Brain Teaser: A New Take on Head Trauma and Related Impairment in Delaware

Brain Teaser: A New Take on Head Trauma and Related Impairment in Delaware

Headache My Brain Hurts

The summer release of IAB decisions includes two recent rulings that deal with closed head injury and claims for permanent impairment pursuant to 19 Del. Code Section 2326.   Both are claimant-friendly rulings worth sharing.

Case #1:
Charles Buckman v. Matrix Services, IAB#1342204 (6/13/12).  Claimant, relying upon the testimony of Dr. Jeffrey Meyers, sought the following: 32% to the brain, 47% for hearing loss, 100% loss of smell, 13% for vertigo based on injury to Cranial Nerve VIII (the vestibulocochlear nerve) and 5% for migraine headache.  Other impairments were claimed but the aforementioned ratings were specifically the result of the closed head injury.  These ratings were challenged by Dr. Marc Scharfman, a Florida neurologist and Dr. Chowallur Chacko, a Florida psychiatrist.

The Board awarded 32% to the brain and commented that "while Delaware case law does not permit a separate permanency rating for psychological injury, the Board is not aware of case law prohibiting the consideration of psychological conditions or symptoms as part of the brain impairment rating for an identified traumatic brain injury."  Thus the Board rejected the 50/50% allocation of Drs. Scharfman and Chacko distinguishing between cognitive and psychogenic sources of the impairment.

Also awarded were 47% hearing loss (based on 75 weeks), 100% olfactory impairment (based on 175 weeks),  13% for Cranial Nerve VIII (based on 300 weeks), and 5% for migraine (based on 300 weeks).

This is a great case to review in reply to that age-old question-"How many different impairments can be awarded out of a single head trauma?"  Props to attorney Matt Bartkowski and his experts for making the most of it.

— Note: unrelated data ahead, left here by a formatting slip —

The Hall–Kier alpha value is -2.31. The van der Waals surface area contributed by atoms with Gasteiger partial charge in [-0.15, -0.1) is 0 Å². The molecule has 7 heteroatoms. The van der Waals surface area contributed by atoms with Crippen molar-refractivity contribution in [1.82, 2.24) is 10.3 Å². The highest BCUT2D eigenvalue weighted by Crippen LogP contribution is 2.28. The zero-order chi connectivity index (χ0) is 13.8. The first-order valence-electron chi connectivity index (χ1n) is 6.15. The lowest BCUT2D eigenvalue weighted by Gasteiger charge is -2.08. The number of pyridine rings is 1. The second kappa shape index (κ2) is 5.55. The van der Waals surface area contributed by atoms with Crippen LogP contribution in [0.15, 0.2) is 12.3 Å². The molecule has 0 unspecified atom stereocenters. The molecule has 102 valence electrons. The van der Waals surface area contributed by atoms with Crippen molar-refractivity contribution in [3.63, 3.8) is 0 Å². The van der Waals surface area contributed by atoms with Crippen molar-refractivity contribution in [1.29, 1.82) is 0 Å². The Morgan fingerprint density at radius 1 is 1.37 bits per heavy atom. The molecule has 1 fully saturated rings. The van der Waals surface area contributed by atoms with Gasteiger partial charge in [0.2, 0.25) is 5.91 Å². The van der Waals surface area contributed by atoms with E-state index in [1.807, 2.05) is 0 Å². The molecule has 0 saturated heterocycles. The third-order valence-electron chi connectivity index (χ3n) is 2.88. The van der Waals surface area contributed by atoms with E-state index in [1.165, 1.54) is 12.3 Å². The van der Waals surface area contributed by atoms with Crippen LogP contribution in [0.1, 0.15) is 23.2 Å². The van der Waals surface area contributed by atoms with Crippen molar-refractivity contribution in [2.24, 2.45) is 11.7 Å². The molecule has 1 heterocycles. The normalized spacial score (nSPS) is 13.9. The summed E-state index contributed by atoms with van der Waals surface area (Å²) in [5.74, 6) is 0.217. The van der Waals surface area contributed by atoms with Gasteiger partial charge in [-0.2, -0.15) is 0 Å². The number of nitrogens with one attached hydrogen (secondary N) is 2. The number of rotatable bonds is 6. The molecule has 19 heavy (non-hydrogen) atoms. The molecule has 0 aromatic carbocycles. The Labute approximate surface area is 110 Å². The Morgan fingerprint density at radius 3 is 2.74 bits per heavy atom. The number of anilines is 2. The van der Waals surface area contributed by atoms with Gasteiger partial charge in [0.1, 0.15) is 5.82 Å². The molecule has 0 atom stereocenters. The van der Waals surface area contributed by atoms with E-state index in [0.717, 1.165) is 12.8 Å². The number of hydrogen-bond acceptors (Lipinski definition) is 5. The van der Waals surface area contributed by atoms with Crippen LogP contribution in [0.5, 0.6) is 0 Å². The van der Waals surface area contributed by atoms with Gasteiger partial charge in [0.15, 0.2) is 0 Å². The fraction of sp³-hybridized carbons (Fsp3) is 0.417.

Case #2:
James Ryan v. Verizon Delaware, IAB#1330123 (7/10/12). In this one, another closed head injury victim sought permanency benefits, supported by the expert opinion of Dr. John Townsend making a cameo appearance on behalf of the claimant.  Seems folks always sit up and take notice when a doctor who has distinguished himself as a defense expert comes in and testifies for the injured worker.  Of note, Dr. Meyers, the claimant expert in case #1, testified for the defense along with Dr. Andrew Gelman.

As in Case #1, this decision refers to the proposition that permanency is not available for strict psychogenic overlay.  The ratings of Dr. Townsend took into consideration an impairment based on chronic headache as well as an impairment based on the organic part of the brain, injury to which had produced memory loss and seizures.  The claimant was awarded a 10% impairment to the head, and a 50% impairment to the olfactory nerve, both in reliance upon Dr. Townsend.  Steve Morrow successfully represented the claimant.

Parting thoughts:
These two cases read together provide a mini-treatise on closed head injury claims under Section 2326, what to look for, and how to maximize the recovery.  You have defense docs acting on behalf of the claimant, one doc switching sides, and a whole lotta claimant-love going on in terms of the outcome.  That and the real tickle-Doc Rodgers was nowhere to be found in either case....now what's with that?

Irreverently yours,
Cassandra Roberts

Delaware Detour & Frolic   Visit Delaware Detour & Frolic, a law blog by Cassandra Roberts

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